Thursday, July 31, 2008

What's cooking?

This blog is going to be a shock for people who know me well. My wife had a mild heart attack and other family members are still laughing so hard that we are contemplating medical measures.

Cooking, I am told, is an art. And I am becoming an artist these days.

For more than thirty years of my life, I had only cooked stories and numbers. I STRONGLY believed that cooking food is a waste of time and effort. I looked forward to the day when eating food would mean taking a few tablets. I maintained that I would rather die of hunger than cook for myself. I have lived alone on many occasions (in India!) and never considered cooking.

Time is one of the best change-agents © (Now that is an original quote and I intend to patent it. Any attempts at copying this without my written permission is illegal). People change, circumstances change, opinions change, beliefs change, over time.

So 'time' (read 'health') has made me cook in the past few months since I reached US in early 2008. I started off with ready-to-eat and easy-to-make stuff like noodles, pasta, french toast, omelette, upma, seva, dal, etc. And over the last few weeks, I have graduated to attempt my hand at dishes like potato subji, tomato curry, green peas masala, etc.

However, what gave heart attack to my wife was when I wanted to make bitter-gourd ('karela') fry this week. This is because I have never eaten bitter-gourd in my life, which is four or five times, without pouting and blaming my family of conspiring against me. Fortunately, I was able to give her cardiopulmonary resuscitation (CPR) virtually since we were chatting on Skype when I popped the question.

I chose it because I eat my rice with curd and pickle and was thinking about options that would go with it. I had also got tired with eating potatoes and tomatoes only. My first attempt at bitter-gourd was not that bad, though it did get slightly burned (picture attached).

Considering that I hardly had any prior experience or inclination in cooking, I have made significant progress in the art of cooking (read 'culinary skills'). Therefore, I claim to be the upcoming artist to watch for.

Bitter-gourd fry may be one small step in the eyes of people who know me, but it is one giant leap for me!

Wednesday, July 30, 2008

The Power of Mmmmm…..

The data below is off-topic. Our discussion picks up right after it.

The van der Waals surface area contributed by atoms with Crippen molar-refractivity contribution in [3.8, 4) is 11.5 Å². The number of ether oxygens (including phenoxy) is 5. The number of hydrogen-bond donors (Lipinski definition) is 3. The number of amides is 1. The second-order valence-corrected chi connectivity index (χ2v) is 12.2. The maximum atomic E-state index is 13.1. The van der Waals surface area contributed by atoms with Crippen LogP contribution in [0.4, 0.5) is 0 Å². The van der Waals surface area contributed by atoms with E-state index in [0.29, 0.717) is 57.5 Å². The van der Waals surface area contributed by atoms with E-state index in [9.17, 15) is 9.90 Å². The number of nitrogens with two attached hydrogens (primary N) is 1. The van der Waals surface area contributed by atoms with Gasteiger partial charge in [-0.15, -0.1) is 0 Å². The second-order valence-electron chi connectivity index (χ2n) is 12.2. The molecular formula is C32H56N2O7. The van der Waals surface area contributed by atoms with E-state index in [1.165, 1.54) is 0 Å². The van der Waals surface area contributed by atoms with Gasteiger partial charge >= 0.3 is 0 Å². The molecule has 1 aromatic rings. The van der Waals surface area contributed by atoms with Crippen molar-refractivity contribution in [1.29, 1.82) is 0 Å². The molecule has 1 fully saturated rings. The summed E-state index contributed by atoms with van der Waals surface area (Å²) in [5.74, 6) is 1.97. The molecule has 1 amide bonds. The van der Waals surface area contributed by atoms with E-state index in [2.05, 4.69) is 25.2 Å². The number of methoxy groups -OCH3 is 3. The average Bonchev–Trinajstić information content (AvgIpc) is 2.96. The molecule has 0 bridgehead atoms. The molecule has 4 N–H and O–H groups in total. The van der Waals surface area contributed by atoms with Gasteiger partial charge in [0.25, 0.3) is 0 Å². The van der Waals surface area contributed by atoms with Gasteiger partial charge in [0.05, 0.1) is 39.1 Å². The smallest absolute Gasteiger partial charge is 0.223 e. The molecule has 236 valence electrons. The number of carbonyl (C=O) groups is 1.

Whoever thinks that the sound mmmmm….. (increasing in pitch) is just that, a sound mmmmm…..., is hugely mistaken.

My daughter, Niharika, who is now one year and five months old, has started talking proper words since the last couple of weeks (she even calls me and my wife by our names). However, for almost four to five months before that, all she would say apart from amma, acha, etc, if you did not guess it by now, was mmmmm….

If you therefore thought that she was not able to communicate, you are mistaken again. With just that sound she would very clearly communicate with everybody at home what she wants. Mmmmm….. in her language meant ‘I want that’, ‘I want to come to you’, ‘I am hungry’, ‘I am sleepy’, ‘I want to get down’, ‘I want to be picked up’, ‘I want milk’, ‘I want that toy’, ‘I want to go out’, ‘I prefer to stay back’, ‘I don’t like that food’, etc.

Moral of the story - Language is not a barrier if you are amongst your loved ones!

Where Left is Not Right

I got my US license in April after almost a month of driving. And within the first couple of weeks of getting my license, I managed to get my first ticket.

It was 6 am and I assure you folks I was fully awake. I had an overwhelming day ahead filled with meetings in San Francisco. I was to leave my car, considering my driving skills in US, in my senior colleague’s house, which is two miles away from mine, and to go in his car from there.

From Alvarado Boulevard, a road with reasonable traffic though empty at that hour, I turned left into Lowry. For almost 12 years before coming to US, I have driven in India where vehicles are driven on the left side of the road. Lowry too was empty and does not have a divider in the middle to separate the lanes. I, by habit and already thinking about the meetings, turned into the left side of the road. I was later on told by my US friends and colleagues that all of them had done this in the past, but then you are wrong only if you get caught. And like the rabbit that was unlucky and was killed for its foot, inspite of having more than one rabbit’s foot, I was unlucky too.